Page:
Also to consider: a preservative free product or naturally preserved product cannot fight off the nasties as well as a synthetically preserved product. Once you introduce the open jar into your bathroom, or in your purse, or leave it in a hot car, you will see these are all prime environmental changes which will rapidly cause bacteria to grow in the product. The special handling, extremely short shelf life of preservative free skin care products, plus the frozen face feel for these types of crèmes, pretty much help determine these weren’t quite for me. So I looked in to naturally preserved.
For those who use natural preservatives, they can buy a bit more time in way of product life, usually up to 6 months shelf life before opening. After that, the product should be used up within 30 days. There are some natural preservatives that have been shown to be quite effective but they are not indestructible to air and water contamination, whereby this essentially can make them ineffective to deterioration or oxidation.
- Essential Oils ~ These have antiseptic properties and are shown to kill bacteria and fungi. The downside is, they also can create sensitivities to the skin and some people are allergic to essential oils and will develop a contact dermatitis or rash. They also can break down or evaporate every time you go into your favorite face crème.
- Neem Oil ~ Now this is my favorite natural preservative and I make sure it is in any face crème I use. It is wonderful for all skin types, even those with acne. It is an antiseptic, anti-bacterial, anti-fungal, anti-viral, and even anti-parasitic.
- Sweet Orange Oil ~ This is wonderful for killing bacteria and fungi in the product and typically it will give the crème a subtle sweet orange blossom smell. Very nice and calming when I use a crème with this in it.
- Vitamin E ~ Is an excellent anti-oxidant and can help prevent degradation of a product. However, once exposed to air or light it begins to degrade, so it must be supported with another preservative since it does not kill bacteria.
- Honey ~ It is a natural anti-microbial and anti-bacterial, and is great for the skin. It is a great moisturizer due to it having natural humectant properties, holding moisture against the skin.
- Rosemary Extract ~This is a great anti-oxidant and helps to prevent decomposition of the product.
- Grapefruit Seed Extract ~ It is a natural antibiotic, anti-septic and preservative found in many skin preparations, however this ingredient is not as natural as some think. It is mainly synthetically produced from Grapefruit Seeds under a chemical synthesis involving catalysts and reagents under extreme heat to create the aforementioned extract. It also is known to contain methylparaben and triclosan in commercial preparations, and the natural extract has not been shown to provide any antimicrobial protection whatsoever. So typically it is the latter of these two inserted contaminants that are preserving the skincare product.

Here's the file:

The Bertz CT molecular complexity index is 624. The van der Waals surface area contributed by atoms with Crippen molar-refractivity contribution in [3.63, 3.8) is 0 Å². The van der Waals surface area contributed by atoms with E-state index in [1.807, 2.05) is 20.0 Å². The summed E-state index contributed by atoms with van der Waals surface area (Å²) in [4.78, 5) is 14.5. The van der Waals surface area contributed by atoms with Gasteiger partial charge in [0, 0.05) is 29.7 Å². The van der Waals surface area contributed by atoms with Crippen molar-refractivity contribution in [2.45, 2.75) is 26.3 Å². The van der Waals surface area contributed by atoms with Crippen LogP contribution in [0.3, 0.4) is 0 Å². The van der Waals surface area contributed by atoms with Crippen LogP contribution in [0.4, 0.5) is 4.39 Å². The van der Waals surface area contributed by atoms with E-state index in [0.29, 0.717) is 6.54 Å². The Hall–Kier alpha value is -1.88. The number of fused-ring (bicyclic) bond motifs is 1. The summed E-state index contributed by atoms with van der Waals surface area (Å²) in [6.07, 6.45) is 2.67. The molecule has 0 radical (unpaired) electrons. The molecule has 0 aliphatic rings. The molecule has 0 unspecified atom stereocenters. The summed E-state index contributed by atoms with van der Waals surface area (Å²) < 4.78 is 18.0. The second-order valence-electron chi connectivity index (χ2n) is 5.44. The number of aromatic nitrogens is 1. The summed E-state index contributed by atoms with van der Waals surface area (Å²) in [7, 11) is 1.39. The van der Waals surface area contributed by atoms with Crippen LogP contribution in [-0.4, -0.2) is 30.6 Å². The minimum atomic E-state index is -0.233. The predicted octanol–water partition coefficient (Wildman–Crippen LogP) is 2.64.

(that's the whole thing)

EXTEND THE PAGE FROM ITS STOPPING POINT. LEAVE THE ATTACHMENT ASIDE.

- Potassium Sorbate ~ This can be considered natural since it comes from a natural source, however it is again synthetically altered to create the preservative used in many skin care products. This ingredient can give a shelf life of up to 6 months, maybe a year, but that is pushing it. But again, once jar is opened, product needs to be used within 30 days. Also this ingredient is very rarely used alone but in combination of another preservative because it supports only the prevention of mold and yeast. It will not stop bacterial growth.
- Benzylalcohol ~ Is a broad spectrum preservative and is a viable alternative to parabens. It works to fight gram-positive and gram-negative bacteria and helps to retard yeast and mold growth.
- Tetrasodium EDTA ~ This is a chelating agent designed to bind metals ions such as zinc, magnesium, calcium. It is an effective stabilizing agent for anti-oxidants and improves efficacy of other preservatives. It is typically found in combination with preservatives for the best in stabilizing a product. EDTA is also used in chelation therapy which is approved by the FDA for treatment of heavy metal and lead poisoning.
- Phenoxyethanol ~ Offers a universal higly effective broad spectrum protection for gram-positive and gram-negative bacteria, mold, yeast and fungi. It also is not a formaldehyde releasing agent. Probably most popular paraben free and propylene glycol free preservative on the market. This is one I look for combined with natural preservatives.
- Germall Plus ~ A brand name of a combination of preservatives. A very effective preservative to protect against gram-positive and gram-negative bacteria, along with mold and yeast. It is comprised of Propylene Glycol, Diazolidinyl Urea and Iodopropynyl.
Well that is pretty much it for the most common types of choices to stay clear of parabens.